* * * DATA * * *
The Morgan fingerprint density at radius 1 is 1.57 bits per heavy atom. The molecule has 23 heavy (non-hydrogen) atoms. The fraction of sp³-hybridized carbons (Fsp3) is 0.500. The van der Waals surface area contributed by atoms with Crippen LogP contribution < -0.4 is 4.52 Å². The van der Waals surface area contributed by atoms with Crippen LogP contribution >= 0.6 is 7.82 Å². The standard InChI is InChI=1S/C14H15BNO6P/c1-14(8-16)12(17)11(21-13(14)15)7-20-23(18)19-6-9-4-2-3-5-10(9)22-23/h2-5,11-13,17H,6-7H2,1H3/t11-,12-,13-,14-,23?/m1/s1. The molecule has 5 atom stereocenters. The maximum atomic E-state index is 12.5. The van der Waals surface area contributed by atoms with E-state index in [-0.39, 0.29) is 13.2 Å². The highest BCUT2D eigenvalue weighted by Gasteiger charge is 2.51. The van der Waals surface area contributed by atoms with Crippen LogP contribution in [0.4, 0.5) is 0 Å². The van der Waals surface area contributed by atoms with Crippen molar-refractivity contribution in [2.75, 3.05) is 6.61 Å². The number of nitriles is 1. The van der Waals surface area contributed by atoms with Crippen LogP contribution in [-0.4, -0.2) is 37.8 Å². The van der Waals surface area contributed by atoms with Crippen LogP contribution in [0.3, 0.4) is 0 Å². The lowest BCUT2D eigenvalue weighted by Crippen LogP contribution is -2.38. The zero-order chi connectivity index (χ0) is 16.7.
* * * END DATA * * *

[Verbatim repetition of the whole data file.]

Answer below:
The Morgan fingerprint density at radius 1 is 1.57 bits per heavy atom. The molecule has 23 heavy (non-hydrogen) atoms. The fraction of sp³-hybridized carbons (Fsp3) is 0.500. The van der Waals surface area contributed by atoms with Crippen LogP contribution < -0.4 is 4.52 Å². The van der Waals surface area contributed by atoms with Crippen LogP contribution >= 0.6 is 7.82 Å². The standard InChI is InChI=1S/C14H15BNO6P/c1-14(8-16)12(17)11(21-13(14)15)7-20-23(18)19-6-9-4-2-3-5-10(9)22-23/h2-5,11-13,17H,6-7H2,1H3/t11-,12-,13-,14-,23?/m1/s1. The molecule has 5 atom stereocenters. The maximum atomic E-state index is 12.5. The van der Waals surface area contributed by atoms with E-state index in [-0.39, 0.29) is 13.2 Å². The highest BCUT2D eigenvalue weighted by Gasteiger charge is 2.51. The van der Waals surface area contributed by atoms with Crippen LogP contribution in [0.4, 0.5) is 0 Å². The van der Waals surface area contributed by atoms with Crippen molar-refractivity contribution in [2.75, 3.05) is 6.61 Å². The number of nitriles is 1. The van der Waals surface area contributed by atoms with Crippen LogP contribution in [-0.4, -0.2) is 37.8 Å². The van der Waals surface area contributed by atoms with Crippen LogP contribution in [0.3, 0.4) is 0 Å². The lowest BCUT2D eigenvalue weighted by Crippen LogP contribution is -2.38. The zero-order chi connectivity index (χ0) is 16.7.